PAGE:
“So I guess you’d like to know how high you are?” says my guide Alanna. Yes, I suppose; technically, I’d like to know. But in some sense, it doesn’t really seem to matter at this very moment. As I take my first steps out of the EdgeWalk Summit Room of Toronto’s CN Tower onto the 1.5-metre-wide platform that circles the top of the building’s 360 restaurant, it’s obvious we’re … choose-your-favourite-expletive high. Attached to the tower by only an overhead safety rail via a trolley and harness system, it’s hard to believe that even the most seasoned of adrenaline junkies wouldn’t experience at least the slightest of butterflies. This was my first time in a safety harness, and I sure did.
We are, formally, 356 metres (116 storeys) high, looking down on all of Toronto, from what must be the best view in the city. It’s a sunny, virtually cloudless August morning (EdgeWalk’s third birthday, coincidentally), so visibility is superb. As we begin the 150-metre circle around the tower, planes are landing and taking off at Billy Bishop Toronto City Airport on the Toronto Islands to the south, a float plane is taxiing on Lake Ontario nearby, trains chug into Union Station and traffic zooms along the Gardiner Expressway — all looking like miniature models from this height. All these landmarks and more are expertly pointed out by Alanna.
I don’t have long to marvel at the view, however, as she suggests we jump right into the first “activity” of the walk. Called “Toes over Toronto,” the exercise is basic, though far more nerve-wracking than those first steps out of the building: simply dangle your toes out over the edge of the platform. I do so tentatively, then look down. Gulp. And that’s enough of that for me.
Lest I get the chance to dwell on what just happened, Alanna launches me into activity number two, where I lean back out over the city. This, too, is easy enough to execute, but requires a certain amount of confidence in your harness. The hardest part? Looking up at the top 200 metres of the tower — still the tallest in the country almost 40 years after its construction. It’s dizzying. (Even more so on a day when clouds are floating by, says Alanna, who notes that this has the effect of making the tower’s tip look like it’s moving.) Alanna says we’ll try each activity again later during the walk, and that I’ll find they get easier. Here’s hoping.
Having leaned out over the city, continuing along the rail-less platform to the eastern view now feels like a walk in the park. We stop at an eastern vantage and Alanna continues her guided tour of city landmarks — most interesting tidbit from here: we’re one metre higher than the communication tower on the top of the 72-storey First Canadian Place, the city’s and the nation’s tallest building. And it’s from this viewpoint that Alanna launches me into the third activity of the walk: the Superman pose. With rope harness against my shoulder I lean straight out on tippy toes just inches from the platform edge with arms outstretched above my head. As promised, performing this feat is far less scary than the first two.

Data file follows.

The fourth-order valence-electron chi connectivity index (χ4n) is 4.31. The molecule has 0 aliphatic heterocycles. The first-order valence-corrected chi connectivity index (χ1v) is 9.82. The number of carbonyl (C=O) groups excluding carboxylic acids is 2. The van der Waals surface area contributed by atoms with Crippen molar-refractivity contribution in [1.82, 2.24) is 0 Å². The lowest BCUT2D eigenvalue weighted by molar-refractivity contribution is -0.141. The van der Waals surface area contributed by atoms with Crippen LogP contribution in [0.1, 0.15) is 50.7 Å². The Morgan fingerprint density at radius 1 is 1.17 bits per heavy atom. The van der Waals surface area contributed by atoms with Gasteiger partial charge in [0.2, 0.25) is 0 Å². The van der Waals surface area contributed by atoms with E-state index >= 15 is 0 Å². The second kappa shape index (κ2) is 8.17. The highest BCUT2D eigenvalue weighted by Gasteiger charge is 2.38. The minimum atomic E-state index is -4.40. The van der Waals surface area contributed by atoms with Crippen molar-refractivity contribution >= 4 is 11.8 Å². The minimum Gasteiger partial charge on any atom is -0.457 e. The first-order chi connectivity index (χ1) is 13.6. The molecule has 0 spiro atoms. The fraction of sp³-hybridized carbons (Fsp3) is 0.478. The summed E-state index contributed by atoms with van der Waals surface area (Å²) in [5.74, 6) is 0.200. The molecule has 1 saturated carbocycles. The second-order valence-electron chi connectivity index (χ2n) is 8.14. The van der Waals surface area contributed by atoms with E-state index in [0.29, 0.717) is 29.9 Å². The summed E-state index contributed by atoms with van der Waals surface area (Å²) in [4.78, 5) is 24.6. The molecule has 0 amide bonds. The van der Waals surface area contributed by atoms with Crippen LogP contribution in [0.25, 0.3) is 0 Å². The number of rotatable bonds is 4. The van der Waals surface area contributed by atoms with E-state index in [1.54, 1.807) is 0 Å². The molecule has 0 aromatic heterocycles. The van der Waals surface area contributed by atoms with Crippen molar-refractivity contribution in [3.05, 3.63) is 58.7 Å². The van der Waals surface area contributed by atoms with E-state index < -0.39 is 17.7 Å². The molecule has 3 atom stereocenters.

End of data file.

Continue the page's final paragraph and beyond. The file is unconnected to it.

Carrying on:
The tour around the tower continues for a total of 30 minutes, with stops at northern and western vantages, too. Once past my initial apprehension, I found the EdgeWalk surprisingly peaceful, and forgot I was harnessed to a track above my head. The clear conditions with virtually no wind were extremely comfortable. There was no noise from the city below. And exploring the city’s landmarks from on high was fun — like picking out buildings from a satellite view in Google Maps. And, as promised, subsequent activities became easier, and, increasingly enjoyable. At our last stop, I chatted with Alanna for what seemed like minutes as I dangled over the Rogers Centre, which is next door to the tower’s base.
As Alanna concluded the tour, I was left wanting more. Indeed, it wasn’t until the end of this Guinness World Record-holding “World’s Highest External Walk on a Building” that I wanted to know just how high it was. I had grown so accustomed to the height, it had, in a sense, ceased to matter.
The EdgeWalk at Toronto’s CN Tower runs seven days a week from April to November. Two or three 30-minute walks, in groups of six, run every hour throughout the day depending on daylight hours, and in all weather conditions except for electrical storms, high winds or other extreme weather. The total 1.5-hour experience (including briefing and prep) costs $175 per person, which includes keepsake video, photos, certificate of achievement and CN Tower general admission.